When travelling, it’s always fun to stumble upon both famous and lesser-known local bathing spots. However, while I love to be surprised by historical and natural baths in different destination, not everybody likes surprises, and the bathing experiences found on the road are often hit or miss. In fact, in my experience, local baths get misnamed, over hyped and overlooked. Here are a few cases in point:
The Namesake: Bath’s Roman Baths
The Roman Baths in England are so famous that a city was named after them. Bath, in the west of the country, has been frequented for centuries by visitors in search of soothing waters and supreme relaxation. The city of Bath became so popular that in the 19th century, it was the place to see and be seen in the high society of Jane Austen’s novels.
Nowadays, though, the original Roman Baths are nothing more than a splendid tourist attraction with murky green waters. When I visited Bath last year, I sadly learned that visitors are no longer allowed to take a dip in the original pools. There are some newer spas open for bathers to soak in geothermal splendour, but if you’re looking for a high-society remedy at the original baths of Bath, I’m afraid you’re a few centuries too late.
The Ornate: Budapest’s Thermal Baths
Budapest, by contrast, is a city where even the most famous baths are definitely open to the public. In fact, all of Budapest’s thermal baths, which are scattered throughout the city, are accessible to and frequented by locals and tourists alike.
Most visitors to Budapest head straight for the Széchenyi or Gellért thermal baths, and rightly so, considering they are the city’s two most famous and most opulently decorated. Situated in the middle of City Park, Széchenyi has indoor and outdoor baths housed in a magnificent and imposing Neo-Baroque structure surrounded by meticulously kept gardens. The Art Deco-style Gellért Baths are equally prestigious, but located near Gellért Hill in Buda, close to the Liberty Bridge.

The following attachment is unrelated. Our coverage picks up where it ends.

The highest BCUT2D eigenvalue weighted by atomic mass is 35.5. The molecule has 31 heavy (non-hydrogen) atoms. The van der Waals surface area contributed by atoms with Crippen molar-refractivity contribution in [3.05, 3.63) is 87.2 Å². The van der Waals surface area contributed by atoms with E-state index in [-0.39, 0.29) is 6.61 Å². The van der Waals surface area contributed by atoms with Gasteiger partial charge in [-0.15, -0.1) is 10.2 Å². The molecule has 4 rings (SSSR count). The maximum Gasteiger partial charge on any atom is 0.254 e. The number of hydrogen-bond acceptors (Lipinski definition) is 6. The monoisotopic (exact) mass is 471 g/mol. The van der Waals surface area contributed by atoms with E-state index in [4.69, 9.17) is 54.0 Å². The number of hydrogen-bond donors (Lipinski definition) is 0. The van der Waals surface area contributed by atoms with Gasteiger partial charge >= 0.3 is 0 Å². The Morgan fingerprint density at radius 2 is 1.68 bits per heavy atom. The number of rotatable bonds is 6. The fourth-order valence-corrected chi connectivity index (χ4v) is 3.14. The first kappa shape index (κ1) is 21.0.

Both the Széchenyi and Gellért can get very busy during the peak tourist season, especially in July and August. For a more local experience, head to one of Budapest’s other baths, like Király, which I visited a few years ago. We were easily the only tourists in there, and while the architecture and decor was far less impressive that of Széchenyi or Gellért, it certainly felt like a more authentic thermal soak.
The Ethereal: Iceland’s Blue Lagoon
Geothermals are one of Iceland’s many natural resources. As such, they have been used by generations of Icelanders to stay warm in the winter and keep their skin soft against the dry air.
Iceland has many hot springs, thermal baths and spas throughout its volcanic and rugged landscape, but the one that most people visit is the luxurious Blue Lagoon. Buses frequently cover the hour-long trip between the capital, Reykjavik, and the spa, making it easy for city tourists to indulge in some relaxation and pampering.
Despite not being a devout spa-goer, I had been looking forward to time at the Blue Lagoon on my trip to Iceland last year. It was one of my most memorable travel experiences, particularly since the thermal bath was only sparsely attended, and because the waters are simply incredible. Soft white clay coats the floor of the lagoon, and the pale cobalt waters release a wispy, ethereal steam. The surroundings easily allow visitors to turn off and pretend they’re in a completely different world.
The Dirty Dip: Aguas Calientes
Unfortunately, not all spa experiences are created equal. A few years ago, in Peru, I was determined to take a dip in the hot baths of Aguas Calientes, the aptly named town at the base of Machu Picchu. While the other members of my tour were enthusiastically heading off to the pools, my mum suggested that I skip the dip and wander with her through the town instead.
I politely refused and joined our tour mates. What I found was less luscious than expected. The baths weren’t ‘caliente,’ or hot, as the name promised. They also weren’t particularly clean. After a short time I decided that Mum was right and I didn’t really want to be in the baths anymore.
As I left, not only did I find someone else’s long black hair on my leg, I even saw local Peruvian men shaving and performing other ablutions in the showers next to the baths. It wasn’t until later, during our tour of Machu Picchu, that I also learned that when hikers return from their Inca Trail hike to Machu Picchu, many of them make their first stop at the hot baths of Aguas Calientes to soak away four days of…well, everything.
There are some baths you can’t go to, some baths you definitely don’t want to miss and some baths you should avoid altogether… unless, that is, you’ve just finished the Inca Trail.